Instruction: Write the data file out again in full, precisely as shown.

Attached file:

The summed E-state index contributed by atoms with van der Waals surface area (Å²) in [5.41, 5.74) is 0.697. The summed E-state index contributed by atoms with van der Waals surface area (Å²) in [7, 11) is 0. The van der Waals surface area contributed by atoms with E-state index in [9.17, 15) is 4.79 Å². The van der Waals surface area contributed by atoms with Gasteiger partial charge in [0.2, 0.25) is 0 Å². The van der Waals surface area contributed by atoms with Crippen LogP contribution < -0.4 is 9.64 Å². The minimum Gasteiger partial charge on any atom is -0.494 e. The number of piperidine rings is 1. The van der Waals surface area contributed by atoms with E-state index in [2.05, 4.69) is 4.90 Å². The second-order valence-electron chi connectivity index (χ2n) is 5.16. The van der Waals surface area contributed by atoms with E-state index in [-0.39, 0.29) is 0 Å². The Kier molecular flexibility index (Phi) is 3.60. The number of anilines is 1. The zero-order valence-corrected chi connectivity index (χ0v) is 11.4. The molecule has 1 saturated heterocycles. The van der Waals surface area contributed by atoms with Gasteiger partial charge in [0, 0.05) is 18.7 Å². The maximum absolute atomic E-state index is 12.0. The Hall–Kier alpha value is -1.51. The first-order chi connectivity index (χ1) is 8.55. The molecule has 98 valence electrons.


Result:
The summed E-state index contributed by atoms with van der Waals surface area (Å²) in [5.41, 5.74) is 0.697. The summed E-state index contributed by atoms with van der Waals surface area (Å²) in [7, 11) is 0. The van der Waals surface area contributed by atoms with E-state index in [9.17, 15) is 4.79 Å². The van der Waals surface area contributed by atoms with Gasteiger partial charge in [0.2, 0.25) is 0 Å². The van der Waals surface area contributed by atoms with Crippen LogP contribution < -0.4 is 9.64 Å². The minimum Gasteiger partial charge on any atom is -0.494 e. The number of piperidine rings is 1. The van der Waals surface area contributed by atoms with E-state index in [2.05, 4.69) is 4.90 Å². The second-order valence-electron chi connectivity index (χ2n) is 5.16. The van der Waals surface area contributed by atoms with E-state index in [-0.39, 0.29) is 0 Å². The Kier molecular flexibility index (Phi) is 3.60. The number of anilines is 1. The zero-order valence-corrected chi connectivity index (χ0v) is 11.4. The molecule has 1 saturated heterocycles. The van der Waals surface area contributed by atoms with Gasteiger partial charge in [0, 0.05) is 18.7 Å². The maximum absolute atomic E-state index is 12.0. The Hall–Kier alpha value is -1.51. The first-order chi connectivity index (χ1) is 8.55. The molecule has 98 valence electrons.